If playing video games makes kids less active -- and contributes to obesity -- why not create more video games that require activity? That's the question prompted by a Mayo Clinic research study published in the current issue of the medical journal Pediatrics.
"We know if kids play video games that require movement, they burn more energy than they would while sitting and playing traditional screen games. That's pretty obvious even without our data," says Lorraine Lanningham-Foster, Ph.D., Mayo obesity researcher and study leader. "The point is that children -- very focused on screen games -- can be made healthier if activity is a required part of the game."
The study is the first to scientifically measure the energy spent playing video games. While the study's scope is small -- only 25 children -- it was conducted with great accuracy. Fifteen children were of normal weight for their height and frame; 10 were mildly obese. Both groups were tested while sitting and watching television, playing a traditional video game, playing two types of activity-required video games, and watching television while walking on a treadmill.
The results showed that sitting while watching television and playing traditional video games expended the same amount of energy. When participants played with the first activity-oriented video game, one that uses a camera to virtually "place" them in the game where they catch balls and other objects, their energy expenditure tripled. The result was the same for the lean and mildly obese children. Walking on a treadmill while watching TV also tripled expenditure for the lean group, but showed a nearly fivefold increase for the mildly obese group. While using a dance video game, both groups burned the most calories, but it was considerably more for the obese group -- just over six times more than sitting still.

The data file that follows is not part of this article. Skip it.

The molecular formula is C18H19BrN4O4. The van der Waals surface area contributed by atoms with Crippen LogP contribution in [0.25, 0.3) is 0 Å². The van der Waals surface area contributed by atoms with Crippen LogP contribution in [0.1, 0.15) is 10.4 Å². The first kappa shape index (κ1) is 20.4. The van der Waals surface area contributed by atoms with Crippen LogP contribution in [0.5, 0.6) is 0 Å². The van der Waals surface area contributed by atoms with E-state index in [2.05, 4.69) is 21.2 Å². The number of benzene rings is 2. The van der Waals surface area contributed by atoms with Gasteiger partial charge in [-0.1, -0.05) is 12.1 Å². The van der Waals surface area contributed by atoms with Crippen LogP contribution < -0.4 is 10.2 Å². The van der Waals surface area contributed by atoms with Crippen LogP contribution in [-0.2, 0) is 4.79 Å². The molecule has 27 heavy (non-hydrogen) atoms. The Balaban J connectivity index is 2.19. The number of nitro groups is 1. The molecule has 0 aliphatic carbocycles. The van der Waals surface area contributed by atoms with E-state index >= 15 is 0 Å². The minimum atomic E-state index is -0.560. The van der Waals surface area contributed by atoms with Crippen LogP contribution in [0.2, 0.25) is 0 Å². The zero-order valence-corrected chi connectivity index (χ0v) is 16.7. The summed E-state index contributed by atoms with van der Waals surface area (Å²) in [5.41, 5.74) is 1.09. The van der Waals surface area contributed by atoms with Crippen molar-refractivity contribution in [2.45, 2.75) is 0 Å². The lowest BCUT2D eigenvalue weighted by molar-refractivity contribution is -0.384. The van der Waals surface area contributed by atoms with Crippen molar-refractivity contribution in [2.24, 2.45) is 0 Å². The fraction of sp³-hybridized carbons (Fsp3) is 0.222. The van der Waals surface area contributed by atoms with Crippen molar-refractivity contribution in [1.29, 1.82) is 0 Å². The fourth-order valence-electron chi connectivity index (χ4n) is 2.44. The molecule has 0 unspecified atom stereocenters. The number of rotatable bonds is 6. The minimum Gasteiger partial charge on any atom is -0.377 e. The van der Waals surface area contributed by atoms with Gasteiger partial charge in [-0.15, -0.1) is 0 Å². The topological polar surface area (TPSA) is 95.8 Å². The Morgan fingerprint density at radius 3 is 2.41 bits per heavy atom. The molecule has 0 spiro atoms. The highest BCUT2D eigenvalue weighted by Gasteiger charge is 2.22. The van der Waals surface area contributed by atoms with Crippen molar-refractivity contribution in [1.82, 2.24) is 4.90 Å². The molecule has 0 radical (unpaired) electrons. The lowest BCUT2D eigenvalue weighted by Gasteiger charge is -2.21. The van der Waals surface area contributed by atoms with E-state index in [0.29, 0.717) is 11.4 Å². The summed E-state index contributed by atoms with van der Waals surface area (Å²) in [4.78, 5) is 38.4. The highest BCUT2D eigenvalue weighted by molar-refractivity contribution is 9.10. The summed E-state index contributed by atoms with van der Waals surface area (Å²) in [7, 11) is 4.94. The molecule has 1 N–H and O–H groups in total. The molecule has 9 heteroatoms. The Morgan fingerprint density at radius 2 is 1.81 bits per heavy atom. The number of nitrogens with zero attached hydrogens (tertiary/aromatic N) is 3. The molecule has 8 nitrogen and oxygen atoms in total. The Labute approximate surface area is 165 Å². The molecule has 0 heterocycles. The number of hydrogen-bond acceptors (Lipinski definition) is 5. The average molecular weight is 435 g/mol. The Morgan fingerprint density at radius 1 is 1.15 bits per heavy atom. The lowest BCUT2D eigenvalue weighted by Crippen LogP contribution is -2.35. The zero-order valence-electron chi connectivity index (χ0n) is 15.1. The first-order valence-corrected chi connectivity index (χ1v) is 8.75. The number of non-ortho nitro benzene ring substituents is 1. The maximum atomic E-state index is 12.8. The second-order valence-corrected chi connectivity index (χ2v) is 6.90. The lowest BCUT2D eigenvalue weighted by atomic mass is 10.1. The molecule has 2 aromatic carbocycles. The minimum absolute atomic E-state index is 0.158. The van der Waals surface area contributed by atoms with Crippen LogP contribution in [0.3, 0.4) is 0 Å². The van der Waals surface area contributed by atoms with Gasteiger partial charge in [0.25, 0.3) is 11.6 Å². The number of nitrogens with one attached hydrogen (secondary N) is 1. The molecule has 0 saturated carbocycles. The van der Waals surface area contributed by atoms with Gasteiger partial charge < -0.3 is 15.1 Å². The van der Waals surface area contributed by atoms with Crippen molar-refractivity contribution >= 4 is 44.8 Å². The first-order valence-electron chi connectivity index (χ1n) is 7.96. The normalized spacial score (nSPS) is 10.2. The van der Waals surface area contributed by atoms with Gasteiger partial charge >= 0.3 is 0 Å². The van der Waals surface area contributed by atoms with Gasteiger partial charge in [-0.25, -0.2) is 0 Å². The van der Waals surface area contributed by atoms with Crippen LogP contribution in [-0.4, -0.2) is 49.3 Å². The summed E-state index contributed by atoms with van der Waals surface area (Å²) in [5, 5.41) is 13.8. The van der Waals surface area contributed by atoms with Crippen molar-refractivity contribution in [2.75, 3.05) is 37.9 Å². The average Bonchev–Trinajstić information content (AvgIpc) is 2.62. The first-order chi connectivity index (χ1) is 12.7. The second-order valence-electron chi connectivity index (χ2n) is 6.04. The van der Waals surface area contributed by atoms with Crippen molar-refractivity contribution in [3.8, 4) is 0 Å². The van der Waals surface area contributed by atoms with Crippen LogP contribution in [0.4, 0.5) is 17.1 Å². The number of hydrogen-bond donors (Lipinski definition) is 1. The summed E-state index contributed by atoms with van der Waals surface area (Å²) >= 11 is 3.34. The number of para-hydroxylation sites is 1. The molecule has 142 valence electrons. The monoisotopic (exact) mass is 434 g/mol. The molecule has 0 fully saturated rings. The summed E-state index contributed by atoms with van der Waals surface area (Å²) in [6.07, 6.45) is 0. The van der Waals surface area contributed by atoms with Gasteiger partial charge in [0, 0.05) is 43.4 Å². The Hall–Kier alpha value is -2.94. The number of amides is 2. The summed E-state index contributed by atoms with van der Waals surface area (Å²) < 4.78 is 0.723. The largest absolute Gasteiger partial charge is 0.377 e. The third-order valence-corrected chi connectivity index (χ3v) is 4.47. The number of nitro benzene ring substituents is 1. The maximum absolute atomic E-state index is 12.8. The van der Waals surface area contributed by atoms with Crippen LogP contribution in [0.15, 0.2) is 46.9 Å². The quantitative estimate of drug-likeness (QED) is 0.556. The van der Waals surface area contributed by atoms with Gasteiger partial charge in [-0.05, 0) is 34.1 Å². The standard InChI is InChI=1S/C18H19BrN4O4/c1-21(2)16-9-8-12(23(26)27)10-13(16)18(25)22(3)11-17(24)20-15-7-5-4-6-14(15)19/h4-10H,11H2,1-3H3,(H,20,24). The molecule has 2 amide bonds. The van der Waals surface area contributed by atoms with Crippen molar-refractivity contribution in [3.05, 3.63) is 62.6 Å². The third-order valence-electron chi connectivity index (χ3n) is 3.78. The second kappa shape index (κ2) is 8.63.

Screen time (both TV and video games) now averages eight hours a day among children. The Mayo researchers suggest requiring activity in more video and computer games is one potential approach for reversing the obesity trend. Despite the small sample in this study, the researchers consider the findings robust and say that they warrant further studies in randomized trials.
Other study authors include Teresa Jensen, M.D.; Randal Foster; Aoife Redmond, M.B.B.Ch.; Brian Walker; Dieter Heinz, M.D.; and James Levine, M.D., Ph.D. The research was supported by the National Institutes of Health and Mayo Clinic.
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